And I would love to have all of you join! This is an amazing way to take the best of the best from the SPD Blogging Community every month, and publish it in one location -- kind of like having a monthly 'magazine' that people can come to and read. Everyone of you that reads this (even you lurkers!) can participate -- you DO NOT have to be part of the SPD Blogger Network to participate in the carnival. (But, if you blog about SPD, please consider joining because we would love to have you!)

I also encourage you to check out the other links posted here -- explore other blogs and learn more about what the SPD journey is like for families all over -- we have many new SPDBN members to learn from!

If you have any questions, feel free to email me.

Please share this post on your facebook and on twitter -- and any where else you can reach more SPD parents!

Now link up!
H


Tactile Defensiveness

THUD! THUD! THUD! THUD!

I open my eyes – the clock reads 5:00 am.

What is that sound?

THUD! THUD! “MOM!” I hear Nick yell.

“My foot hurts!” he yells.

Seriously?

“Come in here Nick!” I yell still lying in bed with my eyes shut, “What is wrong?” I immediately begin having pseudo dreams about having to take him to the doctor and finding out that there is something horribly wrong with his foot.

But that isn’t what happened.

He comes hobbling in – hopping clear across the house with one foot in the air.

Nick climbs in bed, and places the bottom of his foot within an inch of my face. I squint to see – it is early and I don’t have my glasses on, not to mention it is still pretty dark in the room.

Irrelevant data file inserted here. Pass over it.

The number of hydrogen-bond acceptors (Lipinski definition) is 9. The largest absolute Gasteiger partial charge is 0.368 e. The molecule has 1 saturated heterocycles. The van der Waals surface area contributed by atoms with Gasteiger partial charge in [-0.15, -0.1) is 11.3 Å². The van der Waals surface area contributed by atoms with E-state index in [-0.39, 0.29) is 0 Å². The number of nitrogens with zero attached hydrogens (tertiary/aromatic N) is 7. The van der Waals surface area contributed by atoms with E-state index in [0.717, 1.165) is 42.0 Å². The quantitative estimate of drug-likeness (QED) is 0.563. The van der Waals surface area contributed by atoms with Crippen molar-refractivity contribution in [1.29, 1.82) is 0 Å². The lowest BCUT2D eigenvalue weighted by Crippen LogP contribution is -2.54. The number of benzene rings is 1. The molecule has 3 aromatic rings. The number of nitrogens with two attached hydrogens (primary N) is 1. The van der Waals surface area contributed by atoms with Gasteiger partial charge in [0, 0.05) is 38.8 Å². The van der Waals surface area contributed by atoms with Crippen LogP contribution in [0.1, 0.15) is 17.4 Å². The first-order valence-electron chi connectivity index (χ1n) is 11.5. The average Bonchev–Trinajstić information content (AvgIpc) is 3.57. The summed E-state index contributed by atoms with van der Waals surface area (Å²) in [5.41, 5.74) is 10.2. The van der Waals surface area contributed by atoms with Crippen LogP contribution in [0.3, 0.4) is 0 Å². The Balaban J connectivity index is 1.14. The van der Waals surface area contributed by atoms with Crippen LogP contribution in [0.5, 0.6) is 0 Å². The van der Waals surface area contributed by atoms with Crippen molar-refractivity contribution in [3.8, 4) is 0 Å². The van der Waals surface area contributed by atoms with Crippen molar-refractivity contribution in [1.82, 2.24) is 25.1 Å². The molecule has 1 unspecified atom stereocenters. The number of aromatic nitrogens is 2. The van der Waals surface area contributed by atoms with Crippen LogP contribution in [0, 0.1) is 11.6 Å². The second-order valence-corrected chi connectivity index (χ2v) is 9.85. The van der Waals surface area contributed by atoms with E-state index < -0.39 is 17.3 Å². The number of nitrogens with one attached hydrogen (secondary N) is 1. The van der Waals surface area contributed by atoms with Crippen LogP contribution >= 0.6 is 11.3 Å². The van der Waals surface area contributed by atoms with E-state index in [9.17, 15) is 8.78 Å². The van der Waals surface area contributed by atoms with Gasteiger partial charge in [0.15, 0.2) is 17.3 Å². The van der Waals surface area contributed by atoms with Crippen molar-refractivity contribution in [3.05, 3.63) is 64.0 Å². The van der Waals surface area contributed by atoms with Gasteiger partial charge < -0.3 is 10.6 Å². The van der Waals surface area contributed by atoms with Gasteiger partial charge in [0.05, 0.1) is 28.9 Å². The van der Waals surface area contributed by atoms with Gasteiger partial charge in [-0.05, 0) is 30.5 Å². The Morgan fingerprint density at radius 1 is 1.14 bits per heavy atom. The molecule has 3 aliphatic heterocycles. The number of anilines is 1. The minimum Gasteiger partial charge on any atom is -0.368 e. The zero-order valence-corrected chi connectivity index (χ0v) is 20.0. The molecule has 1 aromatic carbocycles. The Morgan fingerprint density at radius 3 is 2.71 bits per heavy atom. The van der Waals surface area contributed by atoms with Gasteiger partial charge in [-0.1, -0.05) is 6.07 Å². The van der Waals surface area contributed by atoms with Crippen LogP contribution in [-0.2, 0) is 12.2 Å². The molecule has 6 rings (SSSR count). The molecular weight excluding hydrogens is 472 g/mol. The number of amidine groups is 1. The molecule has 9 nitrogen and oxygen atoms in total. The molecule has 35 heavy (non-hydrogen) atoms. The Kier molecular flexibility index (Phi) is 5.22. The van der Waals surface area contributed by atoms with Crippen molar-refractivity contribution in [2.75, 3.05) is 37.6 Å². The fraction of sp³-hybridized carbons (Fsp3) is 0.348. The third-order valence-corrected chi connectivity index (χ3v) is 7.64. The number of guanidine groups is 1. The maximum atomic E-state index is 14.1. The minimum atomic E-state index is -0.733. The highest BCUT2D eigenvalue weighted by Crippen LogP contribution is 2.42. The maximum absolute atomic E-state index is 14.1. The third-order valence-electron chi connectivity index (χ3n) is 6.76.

I can’t see anything. Maybe a small red non-descript area, but that’s it.

“Show your dad,” I say, “he is in the shower.”

I hear Jeff and Nick in the bathroom and Jeff is insisting that Nick sit still – and Nick is insisting that it hurts.

“OW!”

“You have to sit still.”

Sensory-Friendly 4th of July






You probably already have a pretty strong opinion of the 4th of July. It isn't exactly our favorite holiday either. Technically, we dsilke most holidays simply because of the intense amount of prolonged anxiety and lack of routine--and that is just my problem.

But back to the current holiday.

With 4th of July coming we are in need of taking many many precautions to prevent a meltdown worse than anticipated.  Irnocially, this year, I am much more worried about Matthew than Gabe.  Why?  Because Gabe goes to my mom's house for a fireworks-free night.  Matt on the other hand, he'll be home.  I have already ordered his noise canceling headphones to compliment his all-boy love of all-things fire related.  He is Jeff's mini-me afterall.

I am going to give you a list of things that *have* worked for us in the past, but are obviously no guarantee for your sensational kiddo, so as always, adjust where you see fit. : )

1. Give limited warning--it is my experience that if I talk too much about the noise that is coming and the problems Gabriel may or may not have he gets overwhelmed. I think the anticipation is just as bad, if not worse, than the event. Yes, Gabriel is clear on what 4th of July is and that it is coming, but we don't harp on it.  Same goes for Matthew -- he'll know it is coming, but we aren't going to focus on the 'noise'.

30 Stories in 30 Days


In case you haven't heard -- I am working on putting together a fundraiser to honor the SPD Foundation's 30th Anniversary this October -- and I need your help!

I posted this on my blog just a few weeks ago, explaining what I am planning and asking for 30 families that wanted to tell their story of how Sensory Processing Disorder has affected their family. My promise was to post a new story each day throughout the month of October -- making it 30 stories in 30 days. And I have had a HUGE response!